Eye styes: Causes and symptoms
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What is an eye stye?
There are two types of eye styes:
External: A stye at the base of an eyelash.
Internal: A stye within one of the small oil glands within the eyelid.
The infection is caused by bacteria, and it can occur at the base of an eyelash (external hordeolum) or within one of the small oil glands within the eyelid (internal hordeolum).
A stye is caused by staphylococcal bacteria. This bacterium is found in the nose and is transferred easily to the eye when you rub your nose, then your eye.
Bacteria can cause inflammation or infection of the eyelash follicles — oil glands that drain through ducts into the eyelashes. When the duct is clogged, oil can’t drain and backs up into the gland. The gland becomes swollen and inflamed, causing the stye.
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Signs and symptoms
A lump on the eyelid and swelling of the eyelid are two visible signs of an eye stye.
Symptoms of an eye stye include:
Eye discharge (crustiness around the eyelid)
After symptoms appear, a small, often painful pimple will develop in the affected area. Usually this is accompanied by swollen eyes. Sometimes just the immediate area is swollen; at other times, the entire eyelid swells.
Where can you get a stye?
Styes can occur in several places on your eyelid. You can get any of the following types of stye:
Stye on upper eyelid
Stye on lower eyelid
Stye inside an eyelid
Stye under an eyelid
The location doesn’t indicate its cause or how quickly you can get rid of a stye. Whether a stye is on your upper eyelid or lower eyelid, or whether it’s in your eyelid or underneath, your eye doctor can advise you of the best course of treatment.
READ NEXT: How long does a stye last?
5 facts about styes
1. Eye styes typically don't cause vision problems.
Your ability to see well at either near or distance shouldn't be affected by a stye.
2. Styes typically aren’t contagious.
In most cases, styes aren’t contagious. Though it’s possible to transmit the bacteria that causes a stye from person to person, this would require the person with a stye to touch their eye and then directly transfer the bacteria to the eye of someone else.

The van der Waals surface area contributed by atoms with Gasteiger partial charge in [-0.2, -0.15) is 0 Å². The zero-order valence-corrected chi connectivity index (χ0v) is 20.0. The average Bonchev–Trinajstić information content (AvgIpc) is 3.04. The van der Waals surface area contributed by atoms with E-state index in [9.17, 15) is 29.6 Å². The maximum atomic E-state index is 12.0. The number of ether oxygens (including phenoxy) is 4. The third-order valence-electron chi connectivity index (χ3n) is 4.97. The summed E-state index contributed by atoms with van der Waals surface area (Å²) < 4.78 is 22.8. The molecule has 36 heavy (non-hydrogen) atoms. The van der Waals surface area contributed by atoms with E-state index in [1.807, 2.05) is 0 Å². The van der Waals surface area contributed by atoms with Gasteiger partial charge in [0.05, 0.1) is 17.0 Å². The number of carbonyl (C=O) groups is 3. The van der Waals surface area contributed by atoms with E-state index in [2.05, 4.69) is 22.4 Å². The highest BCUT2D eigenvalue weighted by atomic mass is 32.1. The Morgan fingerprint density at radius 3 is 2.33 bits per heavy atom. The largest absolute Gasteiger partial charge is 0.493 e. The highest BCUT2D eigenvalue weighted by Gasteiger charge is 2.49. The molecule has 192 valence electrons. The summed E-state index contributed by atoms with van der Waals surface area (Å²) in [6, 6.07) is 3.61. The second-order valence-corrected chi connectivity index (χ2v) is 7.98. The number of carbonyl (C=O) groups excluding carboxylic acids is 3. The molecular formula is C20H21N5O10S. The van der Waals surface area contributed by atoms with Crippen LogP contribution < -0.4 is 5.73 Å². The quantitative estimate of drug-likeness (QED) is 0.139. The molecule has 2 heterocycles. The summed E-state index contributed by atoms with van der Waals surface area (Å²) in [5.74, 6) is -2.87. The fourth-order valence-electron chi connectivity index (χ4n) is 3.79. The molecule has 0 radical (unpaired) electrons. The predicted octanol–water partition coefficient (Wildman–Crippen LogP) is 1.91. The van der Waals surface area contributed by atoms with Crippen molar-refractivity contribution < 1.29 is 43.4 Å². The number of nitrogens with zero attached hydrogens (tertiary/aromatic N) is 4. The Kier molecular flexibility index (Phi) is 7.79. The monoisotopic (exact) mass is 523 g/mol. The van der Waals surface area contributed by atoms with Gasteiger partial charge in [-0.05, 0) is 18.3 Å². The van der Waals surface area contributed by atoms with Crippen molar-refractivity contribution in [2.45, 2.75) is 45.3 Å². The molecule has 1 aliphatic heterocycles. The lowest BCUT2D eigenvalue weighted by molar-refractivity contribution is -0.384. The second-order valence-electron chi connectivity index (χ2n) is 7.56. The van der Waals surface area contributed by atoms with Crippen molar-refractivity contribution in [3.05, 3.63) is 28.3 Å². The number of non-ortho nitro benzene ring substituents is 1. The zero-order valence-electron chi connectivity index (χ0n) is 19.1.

Also, the bacteria that cause styes aren’t nearly as contagious as the viruses that cause pink eye.
3. Most styes heal on their own within a few days.
You can speed up this process by applying warm compresses for 10 to 15 minutes, three or four times a day, over the course of several days.
This will relieve the pain and bring the stye to a head, much like a pimple. In most cases, the stye will then open, drain and heal without further intervention.
4. Never “pop” a stye.
Just as you should not pop a pimple, the same is true for an eye stye. You should never pop a stye, but instead allow the stye to open on its own.
A stye that forms inside the eyelid (called an internal hordeolum) might not rupture and heal on its own. Because this type of stye can be more serious, your eye doctor may need to surgically open and drain it.
If you have frequent styes, your eye doctor may want to prescribe an antibiotic ointment to prevent recurrence. He or she also might recommend using pre-moistened eyelid cleaning pads for daily lid hygiene to reduce the risk of styes and blepharitis.
5. Other eye issues can accompany styes.
With a stye, you may notice frequent watering in the affected eye, increased light sensitivity and a feeling like something is “in” your eye (this symptom is called a “foreign body sensation”).
When to see an eye doctor
Although most styes clear up fairly quickly, don't hesitate to contact your eye doctor for additional advice. Your doctor might prescribe a stye ointment or other stye treatment to help the condition resolve more quickly.
If your stye worsens, affects your vision or doesn’t go away within a week or so, contact your eye doctor for an in-office evaluation and treatment. In some cases, stubborn styes may require surgical treatment by your doctor, followed by application of a prescription stye medicine.
SEE RELATED: Infographic: What is a stye?
Page updated December 2020